December 6th, 2017

Handel’s Hallelujah Chorus
It was in my youth that Handel’s Hallelujah Chorus became the crowning glory of every Christmas midnight mass. I sang alto in the church choir, and the Chorus was the celebratory finale I looked forward to throughout the service. And I was not the only one. In the choir stalls and in the church below, the long, atmospheric mass with its liturgical texts, its Christmas story, its music and its Christmas carols was drawn together in one liberating Hallelujah! Many of the congregation sang along quietly, and with the music still ringing in our bodies we returned in the dark to our homes, the Christmas supper and a warm heater were waiting for us.

The Christmas ritual as the complete experience it was during the midnight mass arouses in me a sense of melancholy and nostalgia. Today Christmas often consists of fragmented rituals. We sing a carol, have a Christmas crib, enjoy a Christmas dinner, and maybe go to church. We all do it in our own different ways. That’s the way things are – times change, and Christmas rituals change with them.

Fortunately, the Hallelujah Chorus is still with us. There are all kinds of different ways to perform it, and in recent years I’ve been busy searching for ‘my’ Chorus on  YouTube. Of the many modern performances I’ve picked out four, the first of which is a tradional.

Because ways of performing have changed so much over time, it’s worth finding out what Handel’s  real Hallelujah Chorus is. After all, this is part of our musical heritage, and I feel it’s worth checking whether a performance is traditional, innovative or radically different from the original historical version. When interpreting this it helps to have some knowledge of Handel’s career and his way of working.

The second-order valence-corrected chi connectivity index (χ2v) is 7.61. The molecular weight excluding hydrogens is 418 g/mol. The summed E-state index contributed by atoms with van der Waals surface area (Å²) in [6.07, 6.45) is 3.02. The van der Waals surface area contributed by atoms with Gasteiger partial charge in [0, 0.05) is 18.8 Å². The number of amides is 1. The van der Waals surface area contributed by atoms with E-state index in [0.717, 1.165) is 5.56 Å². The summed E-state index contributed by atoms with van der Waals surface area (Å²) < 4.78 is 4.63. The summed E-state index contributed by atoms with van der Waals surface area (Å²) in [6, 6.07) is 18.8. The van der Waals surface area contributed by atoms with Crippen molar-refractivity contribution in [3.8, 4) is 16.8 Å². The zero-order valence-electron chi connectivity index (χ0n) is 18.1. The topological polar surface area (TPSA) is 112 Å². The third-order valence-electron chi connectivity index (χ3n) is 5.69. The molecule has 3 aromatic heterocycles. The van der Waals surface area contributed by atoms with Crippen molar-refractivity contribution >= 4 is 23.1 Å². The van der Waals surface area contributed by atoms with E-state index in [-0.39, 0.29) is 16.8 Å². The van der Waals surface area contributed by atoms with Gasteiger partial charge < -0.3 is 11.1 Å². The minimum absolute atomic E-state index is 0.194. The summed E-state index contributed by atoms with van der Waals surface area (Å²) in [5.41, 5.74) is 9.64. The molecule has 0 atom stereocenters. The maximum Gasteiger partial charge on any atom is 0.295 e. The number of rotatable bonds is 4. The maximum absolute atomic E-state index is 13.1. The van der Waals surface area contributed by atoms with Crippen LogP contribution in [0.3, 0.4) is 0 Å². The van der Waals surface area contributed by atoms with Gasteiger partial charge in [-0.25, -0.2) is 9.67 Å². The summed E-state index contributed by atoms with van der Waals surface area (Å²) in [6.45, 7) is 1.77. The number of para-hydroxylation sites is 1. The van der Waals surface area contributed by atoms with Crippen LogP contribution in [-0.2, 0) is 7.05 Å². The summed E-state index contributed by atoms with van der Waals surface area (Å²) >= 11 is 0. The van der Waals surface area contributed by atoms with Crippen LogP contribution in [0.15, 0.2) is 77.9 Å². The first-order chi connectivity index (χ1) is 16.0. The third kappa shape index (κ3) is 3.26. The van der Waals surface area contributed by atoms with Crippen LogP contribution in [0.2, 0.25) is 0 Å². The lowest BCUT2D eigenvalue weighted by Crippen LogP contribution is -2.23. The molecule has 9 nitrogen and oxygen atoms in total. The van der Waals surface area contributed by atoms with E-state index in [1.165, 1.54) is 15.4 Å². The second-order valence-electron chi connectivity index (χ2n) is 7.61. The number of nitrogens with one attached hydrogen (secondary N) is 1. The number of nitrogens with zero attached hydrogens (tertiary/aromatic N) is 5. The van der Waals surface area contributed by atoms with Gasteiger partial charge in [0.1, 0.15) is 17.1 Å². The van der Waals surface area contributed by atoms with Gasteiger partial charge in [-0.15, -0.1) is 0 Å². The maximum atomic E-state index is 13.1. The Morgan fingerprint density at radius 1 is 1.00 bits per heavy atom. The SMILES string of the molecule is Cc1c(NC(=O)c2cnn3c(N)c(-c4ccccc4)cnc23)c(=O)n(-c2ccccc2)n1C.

Handel 1685-1759
To this day not all that much is known about Handel’s career. Nonetheless, a lot has been written about him, and still is. The various sources such as Classical Cat and the Larousse Encyclopaedia devote a great deal of attention to Handel and his music (pp. 214-219). 

Handel was born in the North German town of Halle in 1685. He was the same age as Johann Sebastian Bach, and came from the same area – but these were the only similarities between the two great composers.

The boy did not come from a music family – his father was a surgeon at the court. Although he enjoyed a materially comfortable youth, his father opposed his wish to pursue his interest in music, and demanded that he become a  lawyer, even though he was a musical child prodigy. But the lad followed his heart, and was given music lessons by the cantor and organist at Halle’s cathedral, Friedrich Wilhelm Zachow; according to the sources this was the only teacher Handel would ever have. At the age of 17 he was allowed to play the cathedral organ, earning great praise for his performance.